I recently wandered into a Best Buy Mobile store for the first time and had an experience that sparked a thought about Apple (AAPL). I wanted to take a look at the selection of phones Best Buy Mobile was offering and talk to a sales representative about which phones he or she would recommend. During my discussion with the sales person, I learned that she was planning to switch from the iPhone to a competitor's phone. Naturally, I asked her why. After all, judging by a lot of what I read and hear from iPhone aficionados, the idea of owning any other phone seems borderline heretical. The woman's reasoning had to do with something that had yet to cross my mind regarding iPhones: the "cool" factor.
The Best Buy Mobile employee's reasoning was quite simple. The iPhone no longer seemed as cool to her as it once did; practically everyone she knows has one, and so she wants to try something different. She did not have anything bad to say about the iPhone. In her mind, it is simply time for something new. Of course, this is just one anecdote and does not mean the same opinion is or will become widespread. But it did get me thinking about the fact that investors focused solely on Apple's incredibly positive near-term fundamentals and whether the latest Apple device has this or that functionality might be forgetting to think about intangibles such as the perception of "coolness" among mobile phone users.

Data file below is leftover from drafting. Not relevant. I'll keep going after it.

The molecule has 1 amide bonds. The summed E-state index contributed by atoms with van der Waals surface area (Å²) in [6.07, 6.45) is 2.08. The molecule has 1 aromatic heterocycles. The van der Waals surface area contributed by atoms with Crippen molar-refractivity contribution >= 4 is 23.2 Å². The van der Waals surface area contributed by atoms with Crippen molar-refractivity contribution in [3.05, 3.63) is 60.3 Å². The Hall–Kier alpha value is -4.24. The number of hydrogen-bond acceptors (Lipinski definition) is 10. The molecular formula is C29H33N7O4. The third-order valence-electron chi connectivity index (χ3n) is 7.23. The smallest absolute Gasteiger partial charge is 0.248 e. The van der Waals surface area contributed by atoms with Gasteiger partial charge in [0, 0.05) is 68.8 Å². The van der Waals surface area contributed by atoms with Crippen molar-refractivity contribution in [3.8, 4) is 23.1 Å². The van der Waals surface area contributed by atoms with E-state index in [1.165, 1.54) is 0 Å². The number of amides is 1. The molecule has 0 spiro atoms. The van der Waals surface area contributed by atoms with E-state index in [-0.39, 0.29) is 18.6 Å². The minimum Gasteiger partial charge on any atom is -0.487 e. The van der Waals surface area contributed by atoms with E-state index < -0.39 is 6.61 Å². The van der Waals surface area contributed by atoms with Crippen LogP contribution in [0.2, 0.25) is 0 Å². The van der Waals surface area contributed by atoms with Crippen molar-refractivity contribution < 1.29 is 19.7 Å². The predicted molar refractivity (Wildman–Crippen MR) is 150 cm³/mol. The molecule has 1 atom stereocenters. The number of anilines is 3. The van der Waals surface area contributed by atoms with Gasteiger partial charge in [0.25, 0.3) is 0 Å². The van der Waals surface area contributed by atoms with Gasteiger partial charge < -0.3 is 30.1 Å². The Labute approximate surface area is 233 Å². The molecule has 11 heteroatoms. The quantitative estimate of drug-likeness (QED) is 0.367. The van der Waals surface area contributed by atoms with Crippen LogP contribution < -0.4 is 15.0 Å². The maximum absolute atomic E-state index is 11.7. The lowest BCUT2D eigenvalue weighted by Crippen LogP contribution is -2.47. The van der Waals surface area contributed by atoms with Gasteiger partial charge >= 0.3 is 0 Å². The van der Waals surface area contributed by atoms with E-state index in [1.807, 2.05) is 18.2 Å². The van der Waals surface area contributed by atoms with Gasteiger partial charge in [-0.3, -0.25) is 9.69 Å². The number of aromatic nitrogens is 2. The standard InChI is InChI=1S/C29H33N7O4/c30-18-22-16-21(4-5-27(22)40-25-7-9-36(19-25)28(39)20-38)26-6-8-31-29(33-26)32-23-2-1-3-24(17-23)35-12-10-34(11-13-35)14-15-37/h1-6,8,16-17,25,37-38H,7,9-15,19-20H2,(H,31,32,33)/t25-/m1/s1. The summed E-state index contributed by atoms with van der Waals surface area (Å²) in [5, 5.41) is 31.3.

Given Apple's incredible dominance, it would not surprise me if some investors simply refuse to even consider the idea that consumers might one day venture elsewhere for phones or tablets. That same type of thinking may have even crossed the minds of Nokia (NOK) and Research In Motion (RIMM) investors during those companies' heydays.
But even if consumers do one day decide a phone other than the iPhone is worth their while, there is good news for Apple and its competitors as well as for AT&T (T) and Verizon (VZ). As The Wall Street Journal recently explained in its article, "Cellphones Are Eating the Family Budget," the trend among Americans is to sacrifice spending in other parts of their lives to ensure they can pay their cell phone bills. Cell phones, including smartphones, appear to have become a non-discretionary item for some people. According to The Wall Street Journal article mentioned above, which cited data from the Labor Department, in 2011, Americans spent $116 more a year on telephone services than they did in 2007. Total household expenditures, however, increased by only $67 during that time frame. In other words, cell phone bills are helping to mask weak consumer spending in other parts of the economy.
Nowadays, technology seems to be advancing at such a rapid speed that it is hard to know what will be novel and cool in a few years. It may very well be an Apple product, but it could also just as easily not be. If you are a buy-and-forget type of investor, you have to build this into your thinking, no matter how difficult it may be to quantify. It may not change whether you purchase Apple's stock, but perhaps it will change your allocation to the stock. After all, if there is an intangible, difficult-to-quantify risk to a business, you may decide it is more prudent to allocate fewer dollars to the investment than you otherwise would if that risk didn't exist.
Also, as Apple's stock becomes a hotel for hedge funds and makes up approximately 20% of the Nasdaq 100 (QQQ), it becomes a bigger risk to the market than people realize. Investors should therefore be willing to consider all possibilities regarding risks to Apple's business. This includes the "cool" factor. Although, with quantitative easing being in vogue, I suppose if all the hedge fund managers owning Apple decided to try to squeeze through the narrow exit door at the same time, the Fed could always launch a round of iQE and start purchasing Apple stock.